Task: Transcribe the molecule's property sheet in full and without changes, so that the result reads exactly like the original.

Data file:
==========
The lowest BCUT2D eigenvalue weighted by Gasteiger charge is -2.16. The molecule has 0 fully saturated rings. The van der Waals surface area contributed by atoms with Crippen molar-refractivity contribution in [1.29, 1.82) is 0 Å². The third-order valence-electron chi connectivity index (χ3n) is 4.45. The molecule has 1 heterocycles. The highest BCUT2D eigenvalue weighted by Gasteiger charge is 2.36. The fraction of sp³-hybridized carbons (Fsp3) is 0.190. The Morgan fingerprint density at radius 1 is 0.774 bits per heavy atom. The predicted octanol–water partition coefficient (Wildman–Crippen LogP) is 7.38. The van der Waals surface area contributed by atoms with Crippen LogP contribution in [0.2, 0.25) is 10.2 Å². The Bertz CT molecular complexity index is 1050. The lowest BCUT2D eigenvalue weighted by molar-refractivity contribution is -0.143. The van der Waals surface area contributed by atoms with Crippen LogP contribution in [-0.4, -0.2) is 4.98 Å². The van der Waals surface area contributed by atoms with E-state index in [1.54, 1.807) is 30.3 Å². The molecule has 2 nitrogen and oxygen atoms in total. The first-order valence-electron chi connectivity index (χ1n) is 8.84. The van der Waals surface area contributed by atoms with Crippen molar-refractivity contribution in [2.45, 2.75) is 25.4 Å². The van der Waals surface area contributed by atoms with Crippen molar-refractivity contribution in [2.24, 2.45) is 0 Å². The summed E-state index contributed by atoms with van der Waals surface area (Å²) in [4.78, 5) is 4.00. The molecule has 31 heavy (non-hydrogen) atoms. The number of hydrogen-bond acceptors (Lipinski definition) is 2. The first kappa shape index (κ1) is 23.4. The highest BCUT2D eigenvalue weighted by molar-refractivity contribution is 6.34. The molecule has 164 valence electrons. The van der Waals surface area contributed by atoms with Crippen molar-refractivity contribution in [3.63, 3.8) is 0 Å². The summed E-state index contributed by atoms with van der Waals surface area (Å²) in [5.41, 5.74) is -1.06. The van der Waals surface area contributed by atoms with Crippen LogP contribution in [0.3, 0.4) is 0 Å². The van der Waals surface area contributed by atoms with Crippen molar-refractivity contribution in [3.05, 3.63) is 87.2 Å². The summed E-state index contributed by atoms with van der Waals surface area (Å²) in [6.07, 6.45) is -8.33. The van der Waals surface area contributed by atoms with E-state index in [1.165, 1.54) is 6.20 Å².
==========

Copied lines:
The lowest BCUT2D eigenvalue weighted by Gasteiger charge is -2.16. The molecule has 0 fully saturated rings. The van der Waals surface area contributed by atoms with Crippen molar-refractivity contribution in [1.29, 1.82) is 0 Å². The third-order valence-electron chi connectivity index (χ3n) is 4.45. The molecule has 1 heterocycles. The highest BCUT2D eigenvalue weighted by Gasteiger charge is 2.36. The fraction of sp³-hybridized carbons (Fsp3) is 0.190. The Morgan fingerprint density at radius 1 is 0.774 bits per heavy atom. The predicted octanol–water partition coefficient (Wildman–Crippen LogP) is 7.38. The van der Waals surface area contributed by atoms with Crippen LogP contribution in [0.2, 0.25) is 10.2 Å². The Bertz CT molecular complexity index is 1050. The lowest BCUT2D eigenvalue weighted by molar-refractivity contribution is -0.143. The van der Waals surface area contributed by atoms with Crippen LogP contribution in [-0.4, -0.2) is 4.98 Å². The van der Waals surface area contributed by atoms with E-state index in [1.54, 1.807) is 30.3 Å². The molecule has 2 nitrogen and oxygen atoms in total. The first-order valence-electron chi connectivity index (χ1n) is 8.84. The van der Waals surface area contributed by atoms with Crippen molar-refractivity contribution in [2.45, 2.75) is 25.4 Å². The van der Waals surface area contributed by atoms with Crippen molar-refractivity contribution in [2.24, 2.45) is 0 Å². The summed E-state index contributed by atoms with van der Waals surface area (Å²) in [4.78, 5) is 4.00. The molecule has 31 heavy (non-hydrogen) atoms. The number of hydrogen-bond acceptors (Lipinski definition) is 2. The first kappa shape index (κ1) is 23.4. The highest BCUT2D eigenvalue weighted by molar-refractivity contribution is 6.34. The molecule has 164 valence electrons. The van der Waals surface area contributed by atoms with Crippen molar-refractivity contribution in [3.63, 3.8) is 0 Å². The summed E-state index contributed by atoms with van der Waals surface area (Å²) in [5.41, 5.74) is -1.06. The van der Waals surface area contributed by atoms with Crippen LogP contribution in [0.3, 0.4) is 0 Å². The van der Waals surface area contributed by atoms with Crippen molar-refractivity contribution in [3.05, 3.63) is 87.2 Å². The summed E-state index contributed by atoms with van der Waals surface area (Å²) in [6.07, 6.45) is -8.33. The van der Waals surface area contributed by atoms with E-state index in [1.165, 1.54) is 6.20 Å².